During the opening level you won’t know what the heck is going on, but its world soon reveals itself to be an impressive creation. The streets of Victorian London have a real gritty, sooty feel to them, everything bathed in a sombre palette with a hazy skyline. Looking out across the city it’s a place of great industry with landmarks aplenty, but there's just enough there for it to feel like an otherworldly place. From the monorails to the blimp taxis, there's the merest hint of technology in every direction you look.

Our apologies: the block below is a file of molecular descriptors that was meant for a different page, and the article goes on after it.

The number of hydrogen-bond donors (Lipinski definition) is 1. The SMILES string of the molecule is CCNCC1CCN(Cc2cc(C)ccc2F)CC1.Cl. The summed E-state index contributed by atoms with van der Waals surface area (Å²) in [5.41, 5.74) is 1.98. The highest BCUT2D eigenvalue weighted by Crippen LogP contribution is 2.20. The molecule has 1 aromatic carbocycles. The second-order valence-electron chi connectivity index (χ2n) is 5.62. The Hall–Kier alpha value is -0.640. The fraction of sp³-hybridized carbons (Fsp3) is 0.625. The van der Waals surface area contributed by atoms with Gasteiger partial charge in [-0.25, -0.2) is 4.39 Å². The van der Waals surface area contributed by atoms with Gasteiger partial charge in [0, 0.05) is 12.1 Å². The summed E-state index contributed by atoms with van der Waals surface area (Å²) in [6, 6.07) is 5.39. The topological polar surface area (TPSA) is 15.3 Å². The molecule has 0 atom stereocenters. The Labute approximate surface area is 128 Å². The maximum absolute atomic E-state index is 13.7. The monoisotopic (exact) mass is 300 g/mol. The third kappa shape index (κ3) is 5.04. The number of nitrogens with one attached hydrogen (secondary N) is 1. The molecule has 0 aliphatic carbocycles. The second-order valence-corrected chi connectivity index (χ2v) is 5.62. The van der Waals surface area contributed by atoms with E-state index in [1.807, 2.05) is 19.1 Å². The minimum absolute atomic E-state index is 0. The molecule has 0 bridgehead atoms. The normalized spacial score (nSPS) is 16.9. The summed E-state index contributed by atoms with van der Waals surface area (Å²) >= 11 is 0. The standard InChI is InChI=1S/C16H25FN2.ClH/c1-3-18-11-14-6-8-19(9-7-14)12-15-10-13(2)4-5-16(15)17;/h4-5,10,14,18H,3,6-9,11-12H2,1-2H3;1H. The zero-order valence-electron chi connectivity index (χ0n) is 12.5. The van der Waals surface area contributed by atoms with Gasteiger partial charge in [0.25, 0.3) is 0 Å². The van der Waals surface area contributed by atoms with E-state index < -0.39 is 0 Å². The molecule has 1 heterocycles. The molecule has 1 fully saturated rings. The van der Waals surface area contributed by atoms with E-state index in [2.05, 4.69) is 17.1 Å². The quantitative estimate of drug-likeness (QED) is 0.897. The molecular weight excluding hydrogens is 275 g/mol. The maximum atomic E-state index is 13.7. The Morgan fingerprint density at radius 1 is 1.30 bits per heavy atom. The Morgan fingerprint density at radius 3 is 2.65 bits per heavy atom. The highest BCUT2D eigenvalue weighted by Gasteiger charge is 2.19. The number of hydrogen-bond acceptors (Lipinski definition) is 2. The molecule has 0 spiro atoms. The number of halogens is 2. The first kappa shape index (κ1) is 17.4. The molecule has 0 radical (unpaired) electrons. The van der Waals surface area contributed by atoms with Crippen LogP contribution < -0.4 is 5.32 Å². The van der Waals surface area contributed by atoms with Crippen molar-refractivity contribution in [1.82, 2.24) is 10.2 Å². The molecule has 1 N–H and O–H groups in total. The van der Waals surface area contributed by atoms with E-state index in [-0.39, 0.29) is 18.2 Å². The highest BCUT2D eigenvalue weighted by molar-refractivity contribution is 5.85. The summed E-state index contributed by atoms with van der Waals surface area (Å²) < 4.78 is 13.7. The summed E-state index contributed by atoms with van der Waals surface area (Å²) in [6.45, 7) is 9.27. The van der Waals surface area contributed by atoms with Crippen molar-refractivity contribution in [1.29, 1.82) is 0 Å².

As a consequence, at your fingertips you have an array of advanced weapons and gadgets, ranging from your standard carbines, pistols, and shotguns, up to the futuristic tech of Tesla’s Arc Gun and the Thermite Rifle. While some are obviously more scarce than others, the futuristic weapons can be a real treat. The Arc Gun fires off a charged up lightning bolt that can cause the enemy’s head to exploded, while the Thermite Rifle fires of a barrage of thermite that can then be ignited using a bullet from secondary fire. They’re all meaty and great to use. They’ve all got some thumping kickbeat and booming noises as you fire them off; it’s definitely one for the headphones.